'Killer robots' now a grave threat to mankind

Pakistan is among 30 countries that have called for a treaty to ban use of lethal autonomous weapons systems


Tech Desk August 11, 2020
PHOTO: Reuters

Around 30 countries have shown interest in a new international treaty against fully autonomous weapons systems that select and engage targets without meaningful human control, according to a report published by Human Rights Watch, a New-York based nongovernmental organisation.

Known as killer robots, these weapons systems are unacceptable and a present a serious threat to humanity.

The report further said that since 2013, around 97 countries have publicly expressed their apprehensions over fully autonomous and serious ethical, legal, operational, proliferation, moral, and technological concerns over removing human control from the use of force.

There is a rapid increase in technological developments that enables militaries to incorporate autonomy into weapons systems.

Countries such as China, Israel, Russia, South Korea, the United Kingdom, and the United States are investing heavily in the development of various autonomous weapons systems, while Australia, Turkey, and are also making investments.

Further, the report posits that banning fully autonomous weapons means prohibiting weapons systems that lack meaningful human control.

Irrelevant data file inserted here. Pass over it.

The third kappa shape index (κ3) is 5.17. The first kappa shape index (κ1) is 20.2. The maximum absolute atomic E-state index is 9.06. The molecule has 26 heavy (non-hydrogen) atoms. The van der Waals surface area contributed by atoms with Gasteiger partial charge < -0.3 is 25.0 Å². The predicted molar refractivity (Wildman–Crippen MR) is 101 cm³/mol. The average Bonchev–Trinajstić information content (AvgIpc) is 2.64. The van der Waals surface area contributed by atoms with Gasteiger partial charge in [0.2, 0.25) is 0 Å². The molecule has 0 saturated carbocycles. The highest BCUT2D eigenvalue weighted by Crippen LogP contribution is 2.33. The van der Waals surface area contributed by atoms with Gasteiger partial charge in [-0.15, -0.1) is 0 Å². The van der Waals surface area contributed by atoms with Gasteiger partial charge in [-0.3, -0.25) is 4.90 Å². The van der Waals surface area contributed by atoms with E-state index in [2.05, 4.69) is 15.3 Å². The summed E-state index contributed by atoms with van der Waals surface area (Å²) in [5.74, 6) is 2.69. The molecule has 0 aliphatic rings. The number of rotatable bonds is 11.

"Removing human control from the use of force is now widely regarded as a grave threat to humanity that, like climate change, deserves urgent multilateral action," said Mary Wareham, the campaign's coordinator and arms division advocacy director at Human Rights Watch.

"An international ban treaty is the only effective way to deal with the serious challenges raised by fully autonomous weapons," she added.

Since the launch of campaign, #StopKillerRobots has been trending on Twitter with more people joining the bandwagon to support the ban.

 

 

Pakistan is amongst the 30 countries that have called for a treaty to ban the use of lethal autonomous weapons systems; while China has also called for a ban but has not prohibited the development or production, which means that it is also among the nations most advanced in pursuing such weapons.

 

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